Manager, Grounds and Greenhouses
My role as manager, Grounds and Greenhouses, of the official residences involves spending most of my days on the grounds of Rideau Hall. People are intrigued by this beautiful official residence, and often ask me for tidbits of information that I can share about its history. One of my favourite stories is how the Dairy Building, which was once used for milking cows, was turned into a winter wonderland for Canada’s 150th anniversary. I think that skating on the rink at Rideau Hall is a must-do winter experience for anyone’s bucket list.
The Dairy Building
The Dairy Building was constructed in 1895, and was originally a service building. It represented one of several improvements to agriculture that Governor General Lord Aberdeen brought to Rideau Hall. In the Dairy Building, the milk from Rideau Hall’s cows was collected, stored and cooled; the cream was separated; and butter and cheese were produced.
Between 1895 and 1916, the Dairy Building was located next to the skating rink, but was moved 50 metres away in 1916. Today, it stands close to the original location where it was constructed 121 years ago. The building’s octagonal form and decorative cupola lend it real architectural distinction, and the NCC has preserved it as part of Canada’s cultural history. It was designated as a Government of Canada Recognized Federal Heritage Building in 1987.
Restoration of the Dairy Building
We restored the Dairy Building at Rideau Hall, and gave it new life as the Winter Pavilion in 2017. You’ll now see it as a skating shelter and meeting place next to the Rideau Hall skating rink. It also features an exhibition on winter festivities and sports at Rideau Hall.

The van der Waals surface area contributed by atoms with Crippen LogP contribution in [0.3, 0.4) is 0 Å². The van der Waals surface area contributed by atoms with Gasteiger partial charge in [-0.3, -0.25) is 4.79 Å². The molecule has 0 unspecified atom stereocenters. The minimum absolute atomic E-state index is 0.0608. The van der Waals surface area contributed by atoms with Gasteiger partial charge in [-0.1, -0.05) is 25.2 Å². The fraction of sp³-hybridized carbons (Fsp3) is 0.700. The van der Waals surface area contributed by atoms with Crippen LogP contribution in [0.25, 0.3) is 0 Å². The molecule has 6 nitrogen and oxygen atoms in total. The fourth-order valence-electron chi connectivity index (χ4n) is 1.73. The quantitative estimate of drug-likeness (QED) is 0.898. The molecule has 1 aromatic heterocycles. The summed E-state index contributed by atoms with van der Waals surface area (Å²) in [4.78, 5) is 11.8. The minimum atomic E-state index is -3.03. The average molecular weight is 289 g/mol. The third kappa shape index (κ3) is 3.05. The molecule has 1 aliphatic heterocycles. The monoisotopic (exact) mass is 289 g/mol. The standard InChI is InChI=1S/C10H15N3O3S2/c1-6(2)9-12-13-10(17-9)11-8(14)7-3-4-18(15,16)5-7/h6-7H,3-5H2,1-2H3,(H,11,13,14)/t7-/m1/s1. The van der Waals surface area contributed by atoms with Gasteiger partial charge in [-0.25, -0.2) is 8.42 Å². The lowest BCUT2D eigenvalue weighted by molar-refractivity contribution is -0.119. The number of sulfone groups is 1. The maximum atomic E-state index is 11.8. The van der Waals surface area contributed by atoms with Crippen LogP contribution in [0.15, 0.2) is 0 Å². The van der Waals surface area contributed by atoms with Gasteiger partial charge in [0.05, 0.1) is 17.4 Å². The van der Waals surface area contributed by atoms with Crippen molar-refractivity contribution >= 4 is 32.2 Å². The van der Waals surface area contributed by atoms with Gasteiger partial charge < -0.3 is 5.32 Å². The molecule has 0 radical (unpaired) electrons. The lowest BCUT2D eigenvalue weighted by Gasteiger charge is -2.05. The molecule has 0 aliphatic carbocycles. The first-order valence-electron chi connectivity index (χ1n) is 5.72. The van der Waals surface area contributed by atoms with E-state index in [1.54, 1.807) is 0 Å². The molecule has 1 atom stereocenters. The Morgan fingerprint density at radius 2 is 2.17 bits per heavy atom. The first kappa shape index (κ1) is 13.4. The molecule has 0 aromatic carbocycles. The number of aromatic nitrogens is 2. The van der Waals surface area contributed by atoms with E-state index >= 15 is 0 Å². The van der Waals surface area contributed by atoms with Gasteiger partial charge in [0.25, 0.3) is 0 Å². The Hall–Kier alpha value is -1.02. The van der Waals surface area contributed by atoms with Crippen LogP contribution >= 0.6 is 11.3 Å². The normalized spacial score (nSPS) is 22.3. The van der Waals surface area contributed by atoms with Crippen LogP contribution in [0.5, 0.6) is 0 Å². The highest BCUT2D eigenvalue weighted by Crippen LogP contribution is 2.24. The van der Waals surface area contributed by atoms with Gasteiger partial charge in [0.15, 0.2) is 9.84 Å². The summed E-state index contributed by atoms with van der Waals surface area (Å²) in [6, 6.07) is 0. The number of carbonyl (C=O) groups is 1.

Here’s what the restoration involved:
- With guidance from the Federal Heritage Buildings Review Office, the dismantling of the Dairy Building was done in sections during the summer and fall of 2016. Each of the octagonal walls of the building was separated from the adjoining section, keeping the interior finishes intact.
- The walls were loaded onto trucks, and transported to an off-site facility, where the remediation work took place in a protected environment by a contractor skilled in heritage restoration. The walls were further disassembled, and remediation was done, often piece by piece. Each piece was numbered so that it could be reassembled back to its original position within the building.
- Once repaired, the various components were transported to the new location next to the skating rink for reassembly on a new concrete slab.
Come and enjoy the winter experience!
The Winter Pavilion is located next to the Rideau Hall skating rink, which is generally open for public skating during winter.
Visit the Governor General of Canada website for more information : gg.ca/skatingrink